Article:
• #22
lets see.. i grew up in russia.. we had electric stoves - the electric plates would heat up, so i guess its heat by conduction. we had gas stoves, so that's heat by convection.

however this is the first time in my life i see an induction stove.. i mean it looks like an electric stove maybe that's why i ignored it before.. but the technology is definitely unique and well thought out.

Edit: got to point something out.. I'm not sure what everyone thought about this, but is that woman crazy for putting her hand on top of an induction stove? :eek:
 
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  • #23
cronxeh said:
Edit: got to point something out.. I'm not sure what everyone thought about this, but is that woman crazy for putting her hand on top of an induction stove? :eek:

Shouldn't be a problem unless she has any stainless steel jewelry on. .
 
  • #24
point being, the EM field is not exactly harmless to you
 
  • #25
cronxeh said:
point being, the EM field is not exactly harmless to you

Does anyone have any numbers on the EM field strength and range from source?
 
  • #26
I'm going to speculate here, but as far as inducting an electron movement in steel (or any metal for that matter) you'd need a very strong EM field

Edit: holy crap, batman

I just dug up some of the craziest thing I've seen: http://www.powerlabs.org/pssecc.htm
 
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  • #27
I found this article about http://www.ingentaconnect.com/search/expand?pub=infobike://bsc/pace/2003/00000026/00000007/art00011. They found no alteration in pacing following exposure to the EM field of the stove. Now this doesn't rule out acute exposures to the hand in our specific case or long-term exposure effects (the literature on that is considerable and arguably undecided), but the article did list the strength of field generated in their stove.

...ranged from 15-25 kHz generating a magnetic field of 4-25 microT on the saucepan's base, of 2-6 microT at a distance of 20 cm and <2 microT 50 cm in front of the induction oven.

The article also included an interesting table on other household appliances and their associated magnetic flux densities, here are some interesting values (all in microT):

blenders 3-10, electric ranges 2-20, microwave ovens 10-30, can openers 50-150

so it would seem that these stoves don't generate anything considerably higher than most common appliances.
 
  • #28
cronxeh said:
point being, the EM field is not exactly harmless to you
Ever had an MRI scan done? I don't think an EM field is harmful.
 
  • #29
i had MRI taken few months ago, and it was soo noisy inside. they gave me even earplugs for protection.
 
  • #30
Monique no I havent. Although this technology is new, my point being is that prolonged EM exposure might cause cancer, considering the strong EM fields and their interactions on a biophysical level when protein folding occurs.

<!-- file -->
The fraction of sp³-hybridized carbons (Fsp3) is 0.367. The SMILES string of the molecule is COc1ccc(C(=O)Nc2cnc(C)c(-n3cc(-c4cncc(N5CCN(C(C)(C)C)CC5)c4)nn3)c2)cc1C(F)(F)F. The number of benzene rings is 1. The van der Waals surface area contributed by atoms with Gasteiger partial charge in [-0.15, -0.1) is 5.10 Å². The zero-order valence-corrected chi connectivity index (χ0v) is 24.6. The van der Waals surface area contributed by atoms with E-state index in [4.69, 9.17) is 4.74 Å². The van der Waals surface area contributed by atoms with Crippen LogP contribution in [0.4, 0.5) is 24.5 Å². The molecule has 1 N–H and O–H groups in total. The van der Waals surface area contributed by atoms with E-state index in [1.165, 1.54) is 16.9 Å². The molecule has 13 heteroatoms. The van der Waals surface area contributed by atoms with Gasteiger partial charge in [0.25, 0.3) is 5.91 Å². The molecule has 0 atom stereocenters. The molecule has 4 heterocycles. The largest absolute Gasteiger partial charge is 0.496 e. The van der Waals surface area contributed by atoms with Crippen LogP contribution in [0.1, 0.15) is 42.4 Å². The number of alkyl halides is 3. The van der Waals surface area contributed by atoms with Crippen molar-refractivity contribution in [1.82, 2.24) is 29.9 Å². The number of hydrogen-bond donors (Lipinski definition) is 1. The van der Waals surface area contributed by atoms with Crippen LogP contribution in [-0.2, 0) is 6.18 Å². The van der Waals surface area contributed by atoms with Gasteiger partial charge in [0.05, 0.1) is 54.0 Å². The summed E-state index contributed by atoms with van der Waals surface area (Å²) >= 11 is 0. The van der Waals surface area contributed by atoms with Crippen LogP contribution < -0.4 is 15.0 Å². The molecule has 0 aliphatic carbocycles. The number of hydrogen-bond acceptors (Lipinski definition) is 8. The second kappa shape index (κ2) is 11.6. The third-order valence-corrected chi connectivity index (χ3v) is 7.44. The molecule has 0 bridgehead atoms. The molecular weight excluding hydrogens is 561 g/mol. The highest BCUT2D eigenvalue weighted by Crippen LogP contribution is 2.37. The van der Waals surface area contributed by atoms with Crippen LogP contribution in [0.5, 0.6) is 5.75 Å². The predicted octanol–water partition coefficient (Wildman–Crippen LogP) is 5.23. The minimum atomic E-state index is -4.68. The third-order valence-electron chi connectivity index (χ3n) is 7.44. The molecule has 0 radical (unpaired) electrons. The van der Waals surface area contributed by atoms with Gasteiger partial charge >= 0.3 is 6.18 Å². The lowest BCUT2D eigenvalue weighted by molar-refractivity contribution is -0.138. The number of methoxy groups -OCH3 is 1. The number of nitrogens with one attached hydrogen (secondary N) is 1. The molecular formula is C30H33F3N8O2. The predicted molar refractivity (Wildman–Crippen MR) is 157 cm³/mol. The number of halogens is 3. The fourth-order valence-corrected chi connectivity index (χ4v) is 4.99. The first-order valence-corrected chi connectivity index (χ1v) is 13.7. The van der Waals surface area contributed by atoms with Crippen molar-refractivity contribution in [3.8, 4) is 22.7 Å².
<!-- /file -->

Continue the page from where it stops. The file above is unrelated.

• #31
How do you know that protein folding is altered by an electromagnetic field? Nuclear magnetic resonance is used to determine protein structure, and this is done in a 900 MHz magnetic field by a 21.1 Tesla magnet.
 
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  • #32

Related to Why Is Our Blood Red and How Does Induction Heating Work?

What is a cool stove with induction heating?

A cool stove with induction heating is a type of cooking appliance that uses electromagnetic induction to heat up the cookware directly, rather than heating up the surface of the stove. This results in faster and more efficient cooking, as well as a cooler surface of the stove.

How does induction heating work?

Induction heating works by using an alternating electric current to create a magnetic field. When a compatible cookware is placed on the stove, the magnetic field induces an electric current in the cookware, which then heats up the cookware and its contents.

What are the advantages of using a cool stove with induction heating?

There are several advantages to using a cool stove with induction heating. These include faster cooking times, energy efficiency, precise temperature control, and a cooler surface of the stove, which reduces the risk of burns and makes cleaning easier.

Is induction heating safe?

Yes, induction heating is generally considered safe. Since the heat is generated directly in the cookware, the surface of the stove remains relatively cool and reduces the risk of burns. However, it is important to use compatible cookware and follow safety precautions, such as not touching the surface of the stove while it is in use.

Are there any disadvantages to using a cool stove with induction heating?

One potential disadvantage of using a cool stove with induction heating is that it requires compatible cookware, which can be more expensive than traditional cookware. Additionally, the initial cost of the stove itself may be higher compared to traditional stoves. However, the energy efficiency and other benefits may offset these costs in the long run.